The roster of opponents includes some questionable inclusions, like Aran Ryan, who previously appeared in Super Punch-Out!!. He was one of the most banal characters in the game. Why Nintendo deemed this forgettable opponent and his Irish brogue worthy of being included in the sequel is a mystery.
Speaking of Irish brogue, the classic ethnic stereotypes are still in full effect. Instead of shying away from stereotypes, or attempting to make the boxers less caricature and more credible, Nintendo chose to embrace these clich?s. Glass Joe is from France, so of course he sips espressos before his fights, and when he gets knocked out, baguettes literally fly out of his head. Bear Hugger is from Canada, so he quaffs from a big jug of booze (or is it maple syrup?) between rounds. He has a bit of chest hair that's trimmed into the shape of a pine tree, and when he's dizzied, salmon swim around his bald head.
All of this is done so knowingly, with so many wink-wink touches, that I found it forgivable. There isn't anything the least bit naive about what Nintendo -- or Next Level, the game's developer -- is doing here. That said, I was personally hoping the game would be a bit of a departure from the old clich?s, and would feature more convincing, credible opponents. Ethnic stereotypes were exciting and novel in the '80s and '90s, when we had no idea that videogame characters could be anything more than stereotypes. In the year 2009, fighting a man from India who flies around on a magic carpet and who telegraphs his punches via a glowing jewel in his turban (Great Tiger) doesn't feel terribly dramatic.
There are many little shout-outs to the Punch-Out!! faithful embedded in the game. Listen closely to the soundtrack to hear clever remixes of old 8-bit chiptunes. The between-circuits training montage still features the classic pink jogging suit. And Doc Louis still offers inane advice between rounds. ("Join the Nintendo Fun Club ... er, I mean, Club Nintendo today!")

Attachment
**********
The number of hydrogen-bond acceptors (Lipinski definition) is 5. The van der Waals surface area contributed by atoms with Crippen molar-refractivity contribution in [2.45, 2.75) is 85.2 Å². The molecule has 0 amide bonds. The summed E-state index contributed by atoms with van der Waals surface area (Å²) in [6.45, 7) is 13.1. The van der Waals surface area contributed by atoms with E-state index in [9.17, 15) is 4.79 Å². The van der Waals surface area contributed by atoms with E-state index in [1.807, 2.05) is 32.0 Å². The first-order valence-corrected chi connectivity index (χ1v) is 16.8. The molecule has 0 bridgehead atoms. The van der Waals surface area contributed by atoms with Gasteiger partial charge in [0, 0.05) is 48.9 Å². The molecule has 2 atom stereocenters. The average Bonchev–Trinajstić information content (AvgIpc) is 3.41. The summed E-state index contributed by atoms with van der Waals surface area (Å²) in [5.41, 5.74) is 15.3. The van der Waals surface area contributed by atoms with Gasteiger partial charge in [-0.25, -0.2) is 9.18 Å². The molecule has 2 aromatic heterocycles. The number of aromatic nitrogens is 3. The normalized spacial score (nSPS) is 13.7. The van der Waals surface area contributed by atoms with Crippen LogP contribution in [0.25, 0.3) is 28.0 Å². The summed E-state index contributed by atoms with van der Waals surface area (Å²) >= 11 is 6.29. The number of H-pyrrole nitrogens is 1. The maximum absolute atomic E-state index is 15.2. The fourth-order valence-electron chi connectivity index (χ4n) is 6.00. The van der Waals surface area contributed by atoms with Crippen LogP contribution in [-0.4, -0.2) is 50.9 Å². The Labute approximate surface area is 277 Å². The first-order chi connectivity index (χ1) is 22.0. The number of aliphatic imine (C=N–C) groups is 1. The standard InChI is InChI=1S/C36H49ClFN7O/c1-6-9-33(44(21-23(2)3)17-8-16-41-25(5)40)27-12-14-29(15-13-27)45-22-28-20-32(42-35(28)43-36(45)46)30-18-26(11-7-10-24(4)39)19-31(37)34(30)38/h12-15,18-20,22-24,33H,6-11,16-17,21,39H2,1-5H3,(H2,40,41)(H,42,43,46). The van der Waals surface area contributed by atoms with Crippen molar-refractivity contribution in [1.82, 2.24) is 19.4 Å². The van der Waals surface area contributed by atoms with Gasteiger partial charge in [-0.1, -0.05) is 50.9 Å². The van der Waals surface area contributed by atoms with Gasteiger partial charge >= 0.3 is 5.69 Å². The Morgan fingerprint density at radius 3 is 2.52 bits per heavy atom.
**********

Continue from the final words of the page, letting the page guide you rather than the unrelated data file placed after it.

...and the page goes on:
Doc Louis, in fact, turns out to be the most nuanced character in the game. He is, at turns, creepy, supportive (some of his advice is actually useful) and irreverent. In one truly funny joke, Doc Louis asks the mute Little Mac what his favorite protein shake flavor is. "Mine is chocolate," Doc Louis answers. He repeats this again and again throughout the game by asking Little Mac what his favorite fill-in-the-blank is, and always ends with, "Mine is chocolate."
The core problem here is that, as a Punch-Out!! fan, and after waiting 15 years, this simply isn't enough. An homage like this -- that's really what it is -- might have been acceptable on the GameCube. But now, it just comes off as feeling like unimaginative, conservative fan service. There is one truly unique moment in the game, which involves an especially prideful opponent losing something terribly valuable to him mid-fight, which made me laugh out loud. If only the game featured more of these moments, I might have been more forgiving.
It was initially comforting to find the old opponents and the old control scheme intact, but eventually I had a didn't-I-already-beat-this-guy-20-years-ago feeling that I simply could not shake off for the rest of the game. Factor in the game's difficulty level -- blame my fading reflexes, but after the first few circuits, things become almost brutally difficult -- and I'm left wondering who exactly the "new" Punch-Out!! is built for. Fans like myself appreciate the shout-outs, yes, but the d?j? vu that quickly sets in leaves the game feeling like a lackluster remake rather than a bold reinvention. And new gamers will probably find the game lacking in features -- there's no create-a-fighter, no online play -- that they'll wonder why anyone ever gave a damn about Punch-Out!! to begin with.
So, should you buy Punch-Out!!? That's a tough call for me. Part of me worries that if no one buys it, my old, beloved franchise will die. But maybe that's the more noble way for the fading champ to go out.
This review is based on a retail copy of the game provided by the publisher.
Want to know more? Get the first hour in Kyle Orland's Games for Lunch: Punch-Out!!